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Scarborough Castle. Scarborough

Scarborough Castle dates from the 12th century.

Scarborough Castle dates from the 12th century.

It was severely damaged during the English Civil War but remained usable long after as a prison and then a military barracks right up until the end of World War I. It is still home to a 14th century spirit. In 1312 a favorite of King Edward II named Piers Gaveston was captured at Scarborough Castle and taken to Warwick Castle where he was held prisoner and then executed. It is said that the headless spirit of Gaveston returns to Scarborough Castle to haunt the ruins. In fact he is said to lure people over the edge of the castle down the cliffs to their deaths. There have been countless reports from the public of feeling like they are being pushed or shoved, some have even reported hearing an unusual laugh!

Abbey Ghost Hunters have looked into many of these reports and found that most have been reported to have happened on the outside wall of the castle rather than inside, even local tales are reported to have happened outside the castle mainly at two specific locations. Gaveston was reported to be a joker and often hid in the dark along the castle wall and would push and shove Barons and Earls who had decided to stroll along the wall late at night.

Edward II (1307-28) was thought to be incompetent and frivolous by his father and his people. He was thought to be largely under the influence of his favourites, especially the Gascon squire, Piers Gaveston (and later Hugh le Despenser and his son).

Edward II was not as politically astute or as militarily capable as his father and soon lost many of the strongholds taken by Edward I during his campaigns. Throughout his reign as King, Edward II struggled with discontented barons, who particularly objected to Gaveston’s influence – he was widely considered the king’s lover.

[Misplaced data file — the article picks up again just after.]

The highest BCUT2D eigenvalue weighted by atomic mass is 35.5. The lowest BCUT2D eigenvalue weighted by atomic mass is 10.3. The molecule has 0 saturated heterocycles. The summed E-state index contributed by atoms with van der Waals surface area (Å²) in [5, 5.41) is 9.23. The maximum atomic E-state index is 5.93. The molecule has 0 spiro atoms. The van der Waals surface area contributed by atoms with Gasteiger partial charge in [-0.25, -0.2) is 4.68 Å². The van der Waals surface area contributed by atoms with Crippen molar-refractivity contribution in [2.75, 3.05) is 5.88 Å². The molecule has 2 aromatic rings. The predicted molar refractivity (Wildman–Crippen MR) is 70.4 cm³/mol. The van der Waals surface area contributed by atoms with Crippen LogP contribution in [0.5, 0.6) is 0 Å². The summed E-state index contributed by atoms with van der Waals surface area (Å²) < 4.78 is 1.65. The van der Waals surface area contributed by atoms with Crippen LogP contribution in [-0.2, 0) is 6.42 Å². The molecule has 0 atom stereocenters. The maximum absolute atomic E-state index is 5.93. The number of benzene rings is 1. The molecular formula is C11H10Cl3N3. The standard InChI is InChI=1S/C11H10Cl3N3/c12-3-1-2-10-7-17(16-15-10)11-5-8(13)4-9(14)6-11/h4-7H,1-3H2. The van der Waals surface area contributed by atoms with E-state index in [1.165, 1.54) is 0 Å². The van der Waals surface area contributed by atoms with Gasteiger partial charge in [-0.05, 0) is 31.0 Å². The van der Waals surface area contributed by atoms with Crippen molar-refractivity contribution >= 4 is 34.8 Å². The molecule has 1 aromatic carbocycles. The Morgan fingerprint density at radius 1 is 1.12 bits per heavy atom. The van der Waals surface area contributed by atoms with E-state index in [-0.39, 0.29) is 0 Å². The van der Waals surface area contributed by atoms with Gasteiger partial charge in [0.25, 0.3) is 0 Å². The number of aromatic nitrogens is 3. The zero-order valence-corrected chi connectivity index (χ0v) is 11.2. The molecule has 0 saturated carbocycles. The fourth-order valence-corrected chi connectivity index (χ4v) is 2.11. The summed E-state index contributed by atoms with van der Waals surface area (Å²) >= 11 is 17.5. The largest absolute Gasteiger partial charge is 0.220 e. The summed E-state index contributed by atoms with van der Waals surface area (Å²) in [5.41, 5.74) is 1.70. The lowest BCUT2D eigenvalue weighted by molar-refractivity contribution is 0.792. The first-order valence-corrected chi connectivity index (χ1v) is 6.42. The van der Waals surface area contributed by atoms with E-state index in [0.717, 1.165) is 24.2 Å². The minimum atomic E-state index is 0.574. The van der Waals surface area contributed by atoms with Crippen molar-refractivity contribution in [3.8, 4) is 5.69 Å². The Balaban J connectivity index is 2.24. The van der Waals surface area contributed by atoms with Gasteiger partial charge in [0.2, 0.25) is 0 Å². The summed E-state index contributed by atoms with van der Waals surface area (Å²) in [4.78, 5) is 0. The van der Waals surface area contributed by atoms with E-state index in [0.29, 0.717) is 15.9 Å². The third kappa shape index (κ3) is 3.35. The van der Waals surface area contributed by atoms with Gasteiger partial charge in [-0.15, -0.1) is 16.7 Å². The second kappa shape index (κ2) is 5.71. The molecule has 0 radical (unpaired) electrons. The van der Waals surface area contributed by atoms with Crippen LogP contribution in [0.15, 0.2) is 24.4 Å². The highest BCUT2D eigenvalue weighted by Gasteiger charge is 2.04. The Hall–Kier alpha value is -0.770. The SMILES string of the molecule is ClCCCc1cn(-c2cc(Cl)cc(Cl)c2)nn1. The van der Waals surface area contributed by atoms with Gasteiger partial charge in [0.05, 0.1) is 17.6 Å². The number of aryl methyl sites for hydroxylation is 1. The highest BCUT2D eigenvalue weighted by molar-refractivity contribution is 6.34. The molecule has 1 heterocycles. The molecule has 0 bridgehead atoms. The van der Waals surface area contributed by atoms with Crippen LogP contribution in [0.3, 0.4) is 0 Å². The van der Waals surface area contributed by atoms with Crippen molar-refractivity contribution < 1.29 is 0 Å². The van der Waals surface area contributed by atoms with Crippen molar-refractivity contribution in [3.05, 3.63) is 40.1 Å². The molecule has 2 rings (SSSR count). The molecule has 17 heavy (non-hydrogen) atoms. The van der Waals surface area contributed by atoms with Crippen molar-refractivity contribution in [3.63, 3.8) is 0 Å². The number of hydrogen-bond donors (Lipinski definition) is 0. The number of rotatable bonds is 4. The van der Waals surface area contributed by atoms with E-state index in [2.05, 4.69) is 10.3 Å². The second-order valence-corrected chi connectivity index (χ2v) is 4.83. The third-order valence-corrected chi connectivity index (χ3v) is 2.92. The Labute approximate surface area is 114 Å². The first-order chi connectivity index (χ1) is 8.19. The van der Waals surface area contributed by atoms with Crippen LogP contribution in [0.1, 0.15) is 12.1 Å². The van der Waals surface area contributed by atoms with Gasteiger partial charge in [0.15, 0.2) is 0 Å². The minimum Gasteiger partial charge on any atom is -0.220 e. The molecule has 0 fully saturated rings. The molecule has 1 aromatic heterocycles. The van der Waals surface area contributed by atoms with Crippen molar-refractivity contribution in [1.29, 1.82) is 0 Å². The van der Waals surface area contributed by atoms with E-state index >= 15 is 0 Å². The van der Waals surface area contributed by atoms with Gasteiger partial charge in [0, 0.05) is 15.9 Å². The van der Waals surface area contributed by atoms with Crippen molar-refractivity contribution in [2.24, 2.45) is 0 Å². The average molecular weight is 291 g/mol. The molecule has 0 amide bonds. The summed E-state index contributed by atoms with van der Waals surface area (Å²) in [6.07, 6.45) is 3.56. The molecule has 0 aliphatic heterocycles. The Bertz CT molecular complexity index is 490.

In 1312, the barons seized Gaveston and executed him at Kenilworth. Edward II’s wife, Isabella, (daughter of Philip IV of France), left Edward, and took their son (the future Edward III) to France. In 1326, she returned with her lover, Roger de Mortimer, to depose and murder Edward.

A Gascon by birth, Piers was the son of Sir Arnaul de Gabaston, a soldier in service to King Edward I of England. As a boy he entered the royal household, where he became a companion of Prince Edward in 1300. Prince Edward was delighted with the bold and witty Gaveston, and gave him many honors and gifts. This did not sit well with the king, who did not approve of his son’s choice of such a low-born companion. When Prince Edward asked to bestow Ponthieu upon Gaveston, the king flew into a rage. “You wretched son of a whore!” cried King Edward. “Do you want to give away lands now? You who have never gained any? As God lives, if not for fear of breaking up the kingdom, I would never let you enjoy your inheritance!” Then he grasped Prince Edward by the hair, flung him to the floor, and kicked him until he was exhausted.

King Edward then banished Gaveston, with the intention of punishing his son more than Gaveston. He forced Prince Edward and Piers to swear an oath never to see one another again without his permission. Then Piers set sail for France, loaded down with many rich gifts from the prince. But as soon as his father died in July 1307, the new king recalled his “Brother Perrot” and endowed him with the county of Cornwall.
Gaveston was married to Margaret de Clare a granddaughter of King Edward I and was created Earl of Cornwall by the king. He was made guardian of the realm when Edward had to leave the country in 1308 to marry Isobella of France Gaveston was unpopular with the new queen as well as with the nobles, and the two men, who were approximately the same age, are believed to have had a homosexual relationship.

Following his bungling of the coronation arrangements, Gaveston was sent away to Ireland as regent. He returned within the year, and made more enemies, the most powerful of whom was Thomas earl of Lancaster a cousin of the king, whom Gaveston defeated in a tournament. Lancaster led opposition to Edward, forcing him to send Gaveston into exile yet again. When he had the temerity to return, he was captured and executed by his rivals. He would shortly be replaced in the king’s affections by Hugh le Despenser.

More Information About Scarborough Castle

Godolphin House. Helston Cornwall

Godolphin House is of early Tudor construction and is haunted by the White Lady.

Godolphin House is of early Tudor construction and is haunted by the White Lady.

The ghostly apparition is said to walk along the path leading from the house to the Chapel. Her ghostly funeral procession has also been seen along the ‘Ghost path’ as it is known. The ghost is thought to be the figure of Lady Margaret Godolphin, wife of the first Earl, who died in child birth. She is said to appear on the anniversary of her funeral.

More Information About Godolphin House